Executive Editor, MacworldSEP 12, 2017 5:00 am PDT
Apple’s smartwatch just got a whole lot smarter.
Apple Watch Series 3 has arrived, and while it didn’t get the dramatic redesign we were hoping for, its improvements on the inside more than make up for the sameness of the enclosure. (And if you need people to know you have the latest model, there are some cool new colors too, like ceramic gray and a different shade of gold to match the iPhone 8.)
But what makes Apple Series 3 such a monumental upgrade isn’t fashion, it’s flexibility. More than ever, Apple Watch is built to fit into your lifestyle, no matter how you spend your free time. Here are the six things we’re most excited about in Apple Watch Series 3:
Apple Watch Series 3: LTE
The biggest change to Apple Watch Series 3 is LTE. Where previous Apple Watches needed to have a phone nearby to do most things, Apple Watch Series 3 with LTE is completely independent, letting you get calls, messages, and alerts even when your phone is hundreds of miles away. But what’s most impressive about the new LTE Apple Watch is its size. Thanks to an electronic SIM and engineering that uses the display as an antenna, Apple manufactured Apple Watch with LTE without increasing the size of the case. Considering the LTE Android Wear watches we’ve used, that’s no small feat. And what’s more, you can use your existing number with your new Apple Watch.
Apple Watch Series 3: Battery
One of Apple Watch’s most underrated feature has always been it’s battery life. Lots of smartwatches claim to deliver all-day battery life, but Apple Watch actually delivers on this promise, sometimes even pushing well into a second day of use. We were skeptical that Apple could keep the same 18-hour battery life with LTE, but thanks to new power-efficient S3 and W2 chips, Apple promises that Apple Watch will last just as long.
Apple Watch Series 3: Siri
Apple Watch has always been smart, but it’s learned a whole lot for Series 3. It starts with Siri. We’ve already seen the Siri watch face in watchOS 4, which delivers a steady stream of personalized updates to your wrist, but always-on connectivity with LTE makes it much more useful. And on Apple Watch Series 3, Siri can now talk back. When you ask Siri a question using your Series 3 watch, you won’t have to look at your screen anymore—it will respond to your query using your watch’s speaker.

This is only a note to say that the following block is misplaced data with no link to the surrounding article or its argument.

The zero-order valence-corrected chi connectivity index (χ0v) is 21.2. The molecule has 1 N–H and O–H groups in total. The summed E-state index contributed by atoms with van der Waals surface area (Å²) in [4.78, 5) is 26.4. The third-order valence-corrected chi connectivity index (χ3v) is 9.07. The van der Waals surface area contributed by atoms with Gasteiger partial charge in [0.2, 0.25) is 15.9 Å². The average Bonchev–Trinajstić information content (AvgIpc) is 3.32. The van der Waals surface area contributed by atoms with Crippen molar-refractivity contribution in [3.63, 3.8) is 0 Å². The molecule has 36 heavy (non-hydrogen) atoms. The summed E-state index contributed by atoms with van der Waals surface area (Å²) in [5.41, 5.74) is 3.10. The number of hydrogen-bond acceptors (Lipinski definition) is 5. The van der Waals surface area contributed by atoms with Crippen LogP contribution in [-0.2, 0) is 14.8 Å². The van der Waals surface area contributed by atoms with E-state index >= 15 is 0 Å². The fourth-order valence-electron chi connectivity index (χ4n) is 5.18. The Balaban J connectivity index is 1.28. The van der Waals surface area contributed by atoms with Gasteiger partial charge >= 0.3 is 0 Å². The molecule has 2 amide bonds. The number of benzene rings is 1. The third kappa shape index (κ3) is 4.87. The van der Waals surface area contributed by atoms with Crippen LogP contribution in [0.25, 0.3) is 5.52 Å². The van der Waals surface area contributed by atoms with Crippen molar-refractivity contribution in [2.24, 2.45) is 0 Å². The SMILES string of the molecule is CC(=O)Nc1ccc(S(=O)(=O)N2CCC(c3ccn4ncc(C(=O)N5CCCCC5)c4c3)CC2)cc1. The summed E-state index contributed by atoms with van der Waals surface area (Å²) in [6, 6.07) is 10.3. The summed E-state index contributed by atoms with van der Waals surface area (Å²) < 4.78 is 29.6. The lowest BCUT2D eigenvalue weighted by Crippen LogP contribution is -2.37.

Apple Watch Series 3: Fitness
One of Apple Watch’s main purposes has always been health, and Series 3 only reinforces that mission. Not only is there
watchOS 4, which brings a new Workout app and the ability to sub your metrics with gym equipment, the heart rate sensor will now tell you your resting and recovery BPM as well. And the Series 3 watch now also has a barometric altimeter for more accurate elevation readings. And of course, you can still take it swimming.
Apple Watch Series 3: Music
Apple Watch has always been able to store music, but with just 2GB of available storage, it held fewer songs than the original iPod. But that changed with the LTE chip. Now the entire Apple Music catalog will be right on your watch, and you won’t have sync playlists to make sure you have the latest Taylor Swift track. It’s like having 40 million songs on your wrist.
Apple Watch Series 3: Performance
We don’t usually think about performance when it comes to Apple Watch, but with an LTE chip, it’s going to be more important than ever for apps to load quickly. A new dual-core S3 processor brings a 70 percent boost in performance, and the W2 Bluetooth chip brings 85 percent faster Wi-Fi and 50 percent power efficiency, which is necessary because the LTE chip will use lots of battery life.
Apple Watch Series 3 price and release
Apple Watch Series 3 will be
available for preorder on Friday, September 15 for delivery on September 22. It starts at $399 with LTE connectivity and $329 without it. The Nike Plus models won’t ship until October 5. Additionally, Series 1 watches will still be available, starting at $249.
Michael Simon has been covering Apple since the iPod was the iWalk. His obsession with technology goes back to his first PC—the IBM Thinkpad with the lift-up keyboard for swapping out the drive. He's still waiting for that to come back in style tbh.